In anticipation of Water Rising’s upcoming release, we wanted to give our blog followers a special taste of what’s to come in our newest publication. This book is far different from the majority of our other works for several reasons. The most important is that this is a collaborative work involving both poems and paintings placed side by side to emphasize, inform, and complement each other. While either could be standalone works, they bring considerably more meaning when paired together.
The creators also challenged themselves to stretch outside their comfort zones to reach for something unique and inspiring by both trying a different medium from what they have previously been immensely successful in. Leila Philip, an award-winning prose and nonfiction writer, wrote poems. Garth Evans, an internationally renowned sculptor, created watercolor paintings.
This surprising collaboration created some spectacular results, which any who see the book can certainly vouch for. Not only is this project incredibly unique in its combination of art forms, but also rare in its philanthropy and strong mission. The purpose of this book and its proceeds, as explained in greater detail on Philip’s and Evans’s website, is to donate all net proceeds towards environmental organizations aimed at helping preserve the majesty and natural wonder of our remaining green spaces. They are particularly focused on helping the area around Northeastern Connecticut, which is where both Philip and Evans created their art over a 12-month period.
This mission is at the core of the project and is definitely reflected in the poems and watercolors throughout the book that have a strong environment- and nature-driven theme. In fact, the title poem, “Water Rising,” is one of Philip’s poems that reflects the scenic beauty of that area and ones like it across the world. The poem was nominated for a Pushcart Prize in 2014. We hope you enjoy this sneak peek of this incredible collaboration and look forward to its release.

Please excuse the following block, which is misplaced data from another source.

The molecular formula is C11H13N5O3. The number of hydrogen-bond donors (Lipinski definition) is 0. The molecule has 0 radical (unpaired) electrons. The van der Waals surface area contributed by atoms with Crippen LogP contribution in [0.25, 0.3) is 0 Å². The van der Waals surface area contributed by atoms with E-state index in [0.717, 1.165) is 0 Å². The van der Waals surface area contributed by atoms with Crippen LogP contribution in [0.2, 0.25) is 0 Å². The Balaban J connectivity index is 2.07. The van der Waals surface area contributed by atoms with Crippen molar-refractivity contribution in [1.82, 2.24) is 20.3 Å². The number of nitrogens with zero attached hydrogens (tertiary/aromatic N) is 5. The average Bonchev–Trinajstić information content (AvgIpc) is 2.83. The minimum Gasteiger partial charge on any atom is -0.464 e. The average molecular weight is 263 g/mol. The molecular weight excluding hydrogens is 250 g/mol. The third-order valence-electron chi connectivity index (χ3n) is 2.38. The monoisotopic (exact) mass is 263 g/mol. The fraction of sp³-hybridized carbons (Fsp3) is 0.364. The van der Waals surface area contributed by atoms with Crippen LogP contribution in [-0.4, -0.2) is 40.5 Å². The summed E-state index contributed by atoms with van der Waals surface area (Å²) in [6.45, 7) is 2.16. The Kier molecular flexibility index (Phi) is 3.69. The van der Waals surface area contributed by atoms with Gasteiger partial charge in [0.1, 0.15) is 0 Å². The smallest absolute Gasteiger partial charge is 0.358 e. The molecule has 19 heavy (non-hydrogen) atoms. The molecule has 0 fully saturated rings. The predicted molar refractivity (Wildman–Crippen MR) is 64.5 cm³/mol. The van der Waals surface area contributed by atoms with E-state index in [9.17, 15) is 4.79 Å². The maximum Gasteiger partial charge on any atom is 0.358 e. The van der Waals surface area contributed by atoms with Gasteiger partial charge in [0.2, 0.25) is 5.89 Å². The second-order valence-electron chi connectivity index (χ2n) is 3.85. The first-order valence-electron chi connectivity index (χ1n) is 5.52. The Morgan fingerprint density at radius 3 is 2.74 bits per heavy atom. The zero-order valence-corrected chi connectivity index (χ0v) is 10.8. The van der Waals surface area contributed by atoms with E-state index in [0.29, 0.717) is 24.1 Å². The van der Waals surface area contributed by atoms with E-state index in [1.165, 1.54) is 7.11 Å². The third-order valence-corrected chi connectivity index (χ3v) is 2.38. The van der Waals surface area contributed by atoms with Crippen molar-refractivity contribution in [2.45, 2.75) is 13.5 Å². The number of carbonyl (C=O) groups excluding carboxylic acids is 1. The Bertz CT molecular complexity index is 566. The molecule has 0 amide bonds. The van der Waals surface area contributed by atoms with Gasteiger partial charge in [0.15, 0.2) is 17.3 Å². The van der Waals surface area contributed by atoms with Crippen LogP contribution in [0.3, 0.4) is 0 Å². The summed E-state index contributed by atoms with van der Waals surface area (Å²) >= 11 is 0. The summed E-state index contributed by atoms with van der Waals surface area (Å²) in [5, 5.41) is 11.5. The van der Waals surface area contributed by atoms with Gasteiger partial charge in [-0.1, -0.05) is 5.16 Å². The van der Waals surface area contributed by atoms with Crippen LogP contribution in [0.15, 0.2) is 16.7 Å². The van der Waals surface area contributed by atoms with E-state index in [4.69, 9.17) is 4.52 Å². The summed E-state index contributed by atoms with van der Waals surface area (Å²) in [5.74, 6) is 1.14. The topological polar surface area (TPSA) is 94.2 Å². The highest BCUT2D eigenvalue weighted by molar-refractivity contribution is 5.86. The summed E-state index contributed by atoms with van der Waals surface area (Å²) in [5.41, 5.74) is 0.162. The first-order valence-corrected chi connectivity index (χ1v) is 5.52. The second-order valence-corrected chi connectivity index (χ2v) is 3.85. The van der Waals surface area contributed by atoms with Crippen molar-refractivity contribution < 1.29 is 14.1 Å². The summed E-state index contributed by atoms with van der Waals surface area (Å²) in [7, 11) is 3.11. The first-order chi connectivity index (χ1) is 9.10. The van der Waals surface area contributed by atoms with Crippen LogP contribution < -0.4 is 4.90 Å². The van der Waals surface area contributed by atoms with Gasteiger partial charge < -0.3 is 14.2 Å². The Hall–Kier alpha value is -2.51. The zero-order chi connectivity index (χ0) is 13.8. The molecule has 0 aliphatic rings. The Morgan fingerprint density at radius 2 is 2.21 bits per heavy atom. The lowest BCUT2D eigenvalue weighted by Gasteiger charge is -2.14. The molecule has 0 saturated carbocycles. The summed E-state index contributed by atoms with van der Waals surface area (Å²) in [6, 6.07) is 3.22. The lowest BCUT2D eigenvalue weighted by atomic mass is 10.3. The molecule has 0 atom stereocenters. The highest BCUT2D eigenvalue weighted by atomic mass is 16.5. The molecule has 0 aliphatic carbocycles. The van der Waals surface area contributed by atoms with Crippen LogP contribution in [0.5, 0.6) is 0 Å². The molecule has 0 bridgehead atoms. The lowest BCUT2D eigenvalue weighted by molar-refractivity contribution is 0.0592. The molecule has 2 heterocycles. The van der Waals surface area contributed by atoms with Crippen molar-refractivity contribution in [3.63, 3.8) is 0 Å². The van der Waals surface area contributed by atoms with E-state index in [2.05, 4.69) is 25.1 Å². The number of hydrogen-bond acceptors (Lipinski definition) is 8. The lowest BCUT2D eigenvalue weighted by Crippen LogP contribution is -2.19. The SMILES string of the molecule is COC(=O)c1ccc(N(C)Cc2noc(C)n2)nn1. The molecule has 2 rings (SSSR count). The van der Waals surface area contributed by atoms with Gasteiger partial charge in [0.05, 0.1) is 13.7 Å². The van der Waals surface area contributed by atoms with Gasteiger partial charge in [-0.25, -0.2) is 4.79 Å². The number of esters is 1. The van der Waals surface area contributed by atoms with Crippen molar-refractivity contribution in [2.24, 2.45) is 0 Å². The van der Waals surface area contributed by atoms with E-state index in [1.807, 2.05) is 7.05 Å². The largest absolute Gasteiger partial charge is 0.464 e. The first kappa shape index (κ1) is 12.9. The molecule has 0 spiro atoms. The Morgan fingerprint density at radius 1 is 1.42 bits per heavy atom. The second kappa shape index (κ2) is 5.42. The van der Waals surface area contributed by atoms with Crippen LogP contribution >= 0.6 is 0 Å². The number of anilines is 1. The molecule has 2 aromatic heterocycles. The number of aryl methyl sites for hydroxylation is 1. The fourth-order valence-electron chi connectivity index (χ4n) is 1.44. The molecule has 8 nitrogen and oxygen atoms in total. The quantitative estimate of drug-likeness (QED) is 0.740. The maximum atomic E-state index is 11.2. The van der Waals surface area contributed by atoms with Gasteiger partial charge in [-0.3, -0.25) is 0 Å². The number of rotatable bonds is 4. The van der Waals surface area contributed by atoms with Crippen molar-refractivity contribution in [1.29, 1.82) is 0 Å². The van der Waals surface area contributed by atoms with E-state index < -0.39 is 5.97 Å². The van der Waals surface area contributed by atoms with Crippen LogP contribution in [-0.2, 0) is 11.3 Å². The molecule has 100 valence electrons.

Again, for more information on the book and its mission, please visit the Water Rising website or the Forthcoming Titles tab on New Rivers Press’ website. And so, without further delay, this is Leila Philip’s poem “Water Rising,” from the like-titled book to be released November 9th, 2015:
Beavers are the Shiva of the animal world. Who knows how a beaver chooses where to
make her pond? But once she does, trees fall like spears of light then overnight disappear,
dragged to underwater lairs, or left to float eerie carcasses, every branch and shred of
bark stripped clean.
Last week I saw the beaver who’s been cutting down the woods near my house. It
was evening, the weary light thinning through the trees by the time I reached the bridge.
Sound came first, a crack so loud I flinched, thinking my neighbor had shot his gun. But
across the newly flooded swamp, I saw a brown head cutting a silver vee. Beaver, the
first I’d seen.
One black eye visible, staring, back and forth she swam, a crease in flat silver,
then she dove like some huge furious fish and her dark tail flicked up and slammed the
surface. Another crack echoed through the trees, her warning.
Now my beaver swam faster and faster, back and forth before me on the bridge,
fierce, her whole being focused on this one resolve, to make me go away. Again she
slammed the water, sound booming through the trees.
This swamp was hers, her trickling dam, her fallen trees, her growing pond. Each
day water rising. When I didn’t move she began to track me, that dark eye locked on my
This time, when she dove, she took me with her, my svelte younger self moving
through the hot water ladled with silt, down to the bottom of the pond where she had
carved her underwater trails, clawing roads through the deep muck.
When I surfaced I was middle-aged, messy in my ways as if I had grown four sets of
yellow teeth, two layers of fur, claws, and dark scales cascading down the thick paddle
tail. Half fish, but no mermaid.